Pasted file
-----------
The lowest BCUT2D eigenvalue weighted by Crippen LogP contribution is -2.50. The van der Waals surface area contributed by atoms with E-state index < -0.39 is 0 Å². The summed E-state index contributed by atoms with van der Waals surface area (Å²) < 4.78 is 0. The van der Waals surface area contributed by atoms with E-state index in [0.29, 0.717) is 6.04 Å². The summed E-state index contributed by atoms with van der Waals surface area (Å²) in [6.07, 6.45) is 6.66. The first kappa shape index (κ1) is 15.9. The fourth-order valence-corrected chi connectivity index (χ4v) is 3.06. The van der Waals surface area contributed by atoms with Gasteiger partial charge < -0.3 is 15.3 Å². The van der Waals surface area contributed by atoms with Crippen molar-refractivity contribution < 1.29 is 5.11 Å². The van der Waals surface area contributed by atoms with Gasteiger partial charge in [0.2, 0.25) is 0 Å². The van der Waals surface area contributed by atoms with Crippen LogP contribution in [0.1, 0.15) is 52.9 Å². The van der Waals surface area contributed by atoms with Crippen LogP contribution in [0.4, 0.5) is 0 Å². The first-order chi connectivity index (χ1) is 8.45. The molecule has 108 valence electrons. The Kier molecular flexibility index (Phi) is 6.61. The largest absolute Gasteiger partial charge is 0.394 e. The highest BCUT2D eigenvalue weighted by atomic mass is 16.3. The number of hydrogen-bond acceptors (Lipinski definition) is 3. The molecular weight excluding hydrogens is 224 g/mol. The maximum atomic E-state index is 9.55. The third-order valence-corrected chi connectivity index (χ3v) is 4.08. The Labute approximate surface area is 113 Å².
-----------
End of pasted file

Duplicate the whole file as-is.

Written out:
The lowest BCUT2D eigenvalue weighted by Crippen LogP contribution is -2.50. The van der Waals surface area contributed by atoms with E-state index < -0.39 is 0 Å². The summed E-state index contributed by atoms with van der Waals surface area (Å²) < 4.78 is 0. The van der Waals surface area contributed by atoms with E-state index in [0.29, 0.717) is 6.04 Å². The summed E-state index contributed by atoms with van der Waals surface area (Å²) in [6.07, 6.45) is 6.66. The first kappa shape index (κ1) is 15.9. The fourth-order valence-corrected chi connectivity index (χ4v) is 3.06. The van der Waals surface area contributed by atoms with Gasteiger partial charge < -0.3 is 15.3 Å². The van der Waals surface area contributed by atoms with Crippen molar-refractivity contribution < 1.29 is 5.11 Å². The van der Waals surface area contributed by atoms with Gasteiger partial charge in [0.2, 0.25) is 0 Å². The van der Waals surface area contributed by atoms with Crippen LogP contribution in [0.1, 0.15) is 52.9 Å². The van der Waals surface area contributed by atoms with Crippen LogP contribution in [0.4, 0.5) is 0 Å². The first-order chi connectivity index (χ1) is 8.45. The molecule has 108 valence electrons. The Kier molecular flexibility index (Phi) is 6.61. The largest absolute Gasteiger partial charge is 0.394 e. The highest BCUT2D eigenvalue weighted by atomic mass is 16.3. The number of hydrogen-bond acceptors (Lipinski definition) is 3. The molecular weight excluding hydrogens is 224 g/mol. The maximum atomic E-state index is 9.55. The third-order valence-corrected chi connectivity index (χ3v) is 4.08. The Labute approximate surface area is 113 Å².